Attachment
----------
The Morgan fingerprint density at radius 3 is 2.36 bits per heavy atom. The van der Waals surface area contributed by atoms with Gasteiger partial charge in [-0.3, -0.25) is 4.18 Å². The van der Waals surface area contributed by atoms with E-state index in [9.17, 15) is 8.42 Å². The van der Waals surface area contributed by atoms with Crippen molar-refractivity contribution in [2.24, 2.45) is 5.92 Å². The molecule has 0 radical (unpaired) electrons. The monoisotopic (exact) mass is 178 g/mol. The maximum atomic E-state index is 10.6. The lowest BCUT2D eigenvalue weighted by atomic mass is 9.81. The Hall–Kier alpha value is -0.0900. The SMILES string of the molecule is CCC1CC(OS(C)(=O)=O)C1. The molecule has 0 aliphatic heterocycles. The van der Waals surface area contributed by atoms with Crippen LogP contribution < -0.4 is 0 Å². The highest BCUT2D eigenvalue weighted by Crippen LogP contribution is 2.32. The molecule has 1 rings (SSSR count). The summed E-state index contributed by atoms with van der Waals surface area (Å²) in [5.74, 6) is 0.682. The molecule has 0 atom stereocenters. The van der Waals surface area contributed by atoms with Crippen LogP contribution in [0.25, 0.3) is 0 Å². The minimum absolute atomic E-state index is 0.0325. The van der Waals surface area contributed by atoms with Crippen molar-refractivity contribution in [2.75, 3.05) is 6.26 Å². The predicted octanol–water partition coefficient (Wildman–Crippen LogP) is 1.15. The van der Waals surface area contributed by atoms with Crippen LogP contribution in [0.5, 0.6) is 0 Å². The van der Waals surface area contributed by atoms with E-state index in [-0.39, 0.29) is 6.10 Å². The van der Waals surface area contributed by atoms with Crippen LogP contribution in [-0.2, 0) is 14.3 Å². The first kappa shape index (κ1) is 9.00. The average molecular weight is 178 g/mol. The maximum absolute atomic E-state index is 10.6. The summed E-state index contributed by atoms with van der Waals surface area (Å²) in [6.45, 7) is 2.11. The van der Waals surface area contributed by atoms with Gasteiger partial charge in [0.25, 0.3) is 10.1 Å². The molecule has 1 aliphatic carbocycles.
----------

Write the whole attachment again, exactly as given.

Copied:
The Morgan fingerprint density at radius 3 is 2.36 bits per heavy atom. The van der Waals surface area contributed by atoms with Gasteiger partial charge in [-0.3, -0.25) is 4.18 Å². The van der Waals surface area contributed by atoms with E-state index in [9.17, 15) is 8.42 Å². The van der Waals surface area contributed by atoms with Crippen molar-refractivity contribution in [2.24, 2.45) is 5.92 Å². The molecule has 0 radical (unpaired) electrons. The monoisotopic (exact) mass is 178 g/mol. The maximum atomic E-state index is 10.6. The lowest BCUT2D eigenvalue weighted by atomic mass is 9.81. The Hall–Kier alpha value is -0.0900. The SMILES string of the molecule is CCC1CC(OS(C)(=O)=O)C1. The molecule has 0 aliphatic heterocycles. The van der Waals surface area contributed by atoms with Crippen LogP contribution < -0.4 is 0 Å². The highest BCUT2D eigenvalue weighted by Crippen LogP contribution is 2.32. The molecule has 1 rings (SSSR count). The summed E-state index contributed by atoms with van der Waals surface area (Å²) in [5.74, 6) is 0.682. The molecule has 0 atom stereocenters. The van der Waals surface area contributed by atoms with Crippen LogP contribution in [0.25, 0.3) is 0 Å². The minimum absolute atomic E-state index is 0.0325. The van der Waals surface area contributed by atoms with Crippen molar-refractivity contribution in [2.75, 3.05) is 6.26 Å². The predicted octanol–water partition coefficient (Wildman–Crippen LogP) is 1.15. The van der Waals surface area contributed by atoms with Crippen LogP contribution in [0.5, 0.6) is 0 Å². The van der Waals surface area contributed by atoms with E-state index in [-0.39, 0.29) is 6.10 Å². The van der Waals surface area contributed by atoms with Crippen LogP contribution in [-0.2, 0) is 14.3 Å². The first kappa shape index (κ1) is 9.00. The average molecular weight is 178 g/mol. The maximum absolute atomic E-state index is 10.6. The summed E-state index contributed by atoms with van der Waals surface area (Å²) in [6.45, 7) is 2.11. The van der Waals surface area contributed by atoms with Gasteiger partial charge in [0.25, 0.3) is 10.1 Å². The molecule has 1 aliphatic carbocycles.